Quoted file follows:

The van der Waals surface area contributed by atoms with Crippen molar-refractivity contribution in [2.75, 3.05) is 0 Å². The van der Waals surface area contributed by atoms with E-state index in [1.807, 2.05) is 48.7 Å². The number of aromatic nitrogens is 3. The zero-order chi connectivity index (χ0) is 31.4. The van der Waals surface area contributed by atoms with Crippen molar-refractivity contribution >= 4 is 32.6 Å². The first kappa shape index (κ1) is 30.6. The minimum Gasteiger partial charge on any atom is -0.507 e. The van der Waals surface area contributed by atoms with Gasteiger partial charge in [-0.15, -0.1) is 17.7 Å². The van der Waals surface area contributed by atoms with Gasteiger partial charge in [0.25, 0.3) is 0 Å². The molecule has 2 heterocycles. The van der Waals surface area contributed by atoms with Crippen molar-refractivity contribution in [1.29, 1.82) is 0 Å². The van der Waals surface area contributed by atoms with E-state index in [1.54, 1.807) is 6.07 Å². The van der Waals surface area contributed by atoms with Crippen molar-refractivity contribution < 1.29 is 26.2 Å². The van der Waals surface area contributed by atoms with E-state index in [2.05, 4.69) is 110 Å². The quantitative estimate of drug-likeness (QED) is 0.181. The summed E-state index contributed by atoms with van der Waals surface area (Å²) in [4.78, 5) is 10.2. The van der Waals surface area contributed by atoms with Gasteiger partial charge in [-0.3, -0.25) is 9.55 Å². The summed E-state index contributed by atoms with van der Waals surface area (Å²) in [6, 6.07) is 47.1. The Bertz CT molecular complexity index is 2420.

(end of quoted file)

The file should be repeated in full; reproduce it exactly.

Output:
The van der Waals surface area contributed by atoms with Crippen molar-refractivity contribution in [2.75, 3.05) is 0 Å². The van der Waals surface area contributed by atoms with E-state index in [1.807, 2.05) is 48.7 Å². The number of aromatic nitrogens is 3. The zero-order chi connectivity index (χ0) is 31.4. The van der Waals surface area contributed by atoms with Crippen molar-refractivity contribution >= 4 is 32.6 Å². The first kappa shape index (κ1) is 30.6. The minimum Gasteiger partial charge on any atom is -0.507 e. The van der Waals surface area contributed by atoms with Gasteiger partial charge in [-0.15, -0.1) is 17.7 Å². The van der Waals surface area contributed by atoms with Gasteiger partial charge in [0.25, 0.3) is 0 Å². The molecule has 2 heterocycles. The van der Waals surface area contributed by atoms with Crippen molar-refractivity contribution in [1.29, 1.82) is 0 Å². The van der Waals surface area contributed by atoms with E-state index in [1.54, 1.807) is 6.07 Å². The van der Waals surface area contributed by atoms with Crippen molar-refractivity contribution < 1.29 is 26.2 Å². The van der Waals surface area contributed by atoms with E-state index in [2.05, 4.69) is 110 Å². The quantitative estimate of drug-likeness (QED) is 0.181. The summed E-state index contributed by atoms with van der Waals surface area (Å²) in [4.78, 5) is 10.2. The van der Waals surface area contributed by atoms with Gasteiger partial charge in [-0.3, -0.25) is 9.55 Å². The summed E-state index contributed by atoms with van der Waals surface area (Å²) in [6, 6.07) is 47.1. The Bertz CT molecular complexity index is 2420.